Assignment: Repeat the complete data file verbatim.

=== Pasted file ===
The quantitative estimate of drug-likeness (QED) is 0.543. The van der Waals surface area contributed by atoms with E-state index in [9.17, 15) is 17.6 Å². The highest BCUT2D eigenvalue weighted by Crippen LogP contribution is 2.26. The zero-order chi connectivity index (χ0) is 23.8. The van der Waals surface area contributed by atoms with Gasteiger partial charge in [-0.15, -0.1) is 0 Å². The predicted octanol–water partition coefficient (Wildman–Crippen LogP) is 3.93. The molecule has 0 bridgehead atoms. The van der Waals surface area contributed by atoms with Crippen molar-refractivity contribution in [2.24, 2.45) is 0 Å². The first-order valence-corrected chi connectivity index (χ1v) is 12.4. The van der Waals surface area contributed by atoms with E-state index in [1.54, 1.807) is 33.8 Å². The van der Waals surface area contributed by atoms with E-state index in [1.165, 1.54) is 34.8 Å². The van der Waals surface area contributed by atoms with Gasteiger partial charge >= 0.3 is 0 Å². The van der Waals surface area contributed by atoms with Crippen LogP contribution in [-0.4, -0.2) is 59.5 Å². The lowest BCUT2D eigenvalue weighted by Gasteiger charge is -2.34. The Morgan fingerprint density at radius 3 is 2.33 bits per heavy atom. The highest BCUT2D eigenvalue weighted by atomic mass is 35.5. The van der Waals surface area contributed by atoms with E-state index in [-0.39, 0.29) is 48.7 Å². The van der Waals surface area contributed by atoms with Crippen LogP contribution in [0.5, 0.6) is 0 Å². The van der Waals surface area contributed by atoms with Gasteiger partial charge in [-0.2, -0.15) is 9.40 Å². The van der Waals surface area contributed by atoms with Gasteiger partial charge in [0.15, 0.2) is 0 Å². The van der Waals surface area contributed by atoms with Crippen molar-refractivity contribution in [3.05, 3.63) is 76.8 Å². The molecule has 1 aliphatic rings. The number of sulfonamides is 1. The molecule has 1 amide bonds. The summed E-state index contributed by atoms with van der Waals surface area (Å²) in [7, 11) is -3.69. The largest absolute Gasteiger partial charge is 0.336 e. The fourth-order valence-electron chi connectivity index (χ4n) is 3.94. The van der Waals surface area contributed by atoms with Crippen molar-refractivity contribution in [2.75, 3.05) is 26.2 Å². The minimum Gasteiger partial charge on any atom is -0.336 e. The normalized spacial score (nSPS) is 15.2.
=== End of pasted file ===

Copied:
The quantitative estimate of drug-likeness (QED) is 0.543. The van der Waals surface area contributed by atoms with E-state index in [9.17, 15) is 17.6 Å². The highest BCUT2D eigenvalue weighted by Crippen LogP contribution is 2.26. The zero-order chi connectivity index (χ0) is 23.8. The van der Waals surface area contributed by atoms with Gasteiger partial charge in [-0.15, -0.1) is 0 Å². The predicted octanol–water partition coefficient (Wildman–Crippen LogP) is 3.93. The molecule has 0 bridgehead atoms. The van der Waals surface area contributed by atoms with Crippen molar-refractivity contribution in [2.24, 2.45) is 0 Å². The first-order valence-corrected chi connectivity index (χ1v) is 12.4. The van der Waals surface area contributed by atoms with E-state index in [1.54, 1.807) is 33.8 Å². The van der Waals surface area contributed by atoms with E-state index in [1.165, 1.54) is 34.8 Å². The van der Waals surface area contributed by atoms with Gasteiger partial charge >= 0.3 is 0 Å². The van der Waals surface area contributed by atoms with Crippen LogP contribution in [-0.4, -0.2) is 59.5 Å². The lowest BCUT2D eigenvalue weighted by Gasteiger charge is -2.34. The Morgan fingerprint density at radius 3 is 2.33 bits per heavy atom. The highest BCUT2D eigenvalue weighted by atomic mass is 35.5. The van der Waals surface area contributed by atoms with E-state index in [-0.39, 0.29) is 48.7 Å². The van der Waals surface area contributed by atoms with Crippen LogP contribution in [0.5, 0.6) is 0 Å². The van der Waals surface area contributed by atoms with Gasteiger partial charge in [-0.2, -0.15) is 9.40 Å². The van der Waals surface area contributed by atoms with Gasteiger partial charge in [0.15, 0.2) is 0 Å². The van der Waals surface area contributed by atoms with Crippen molar-refractivity contribution in [3.05, 3.63) is 76.8 Å². The molecule has 1 aliphatic rings. The number of sulfonamides is 1. The molecule has 1 amide bonds. The summed E-state index contributed by atoms with van der Waals surface area (Å²) in [7, 11) is -3.69. The largest absolute Gasteiger partial charge is 0.336 e. The fourth-order valence-electron chi connectivity index (χ4n) is 3.94. The van der Waals surface area contributed by atoms with Crippen molar-refractivity contribution in [2.75, 3.05) is 26.2 Å². The minimum Gasteiger partial charge on any atom is -0.336 e. The normalized spacial score (nSPS) is 15.2.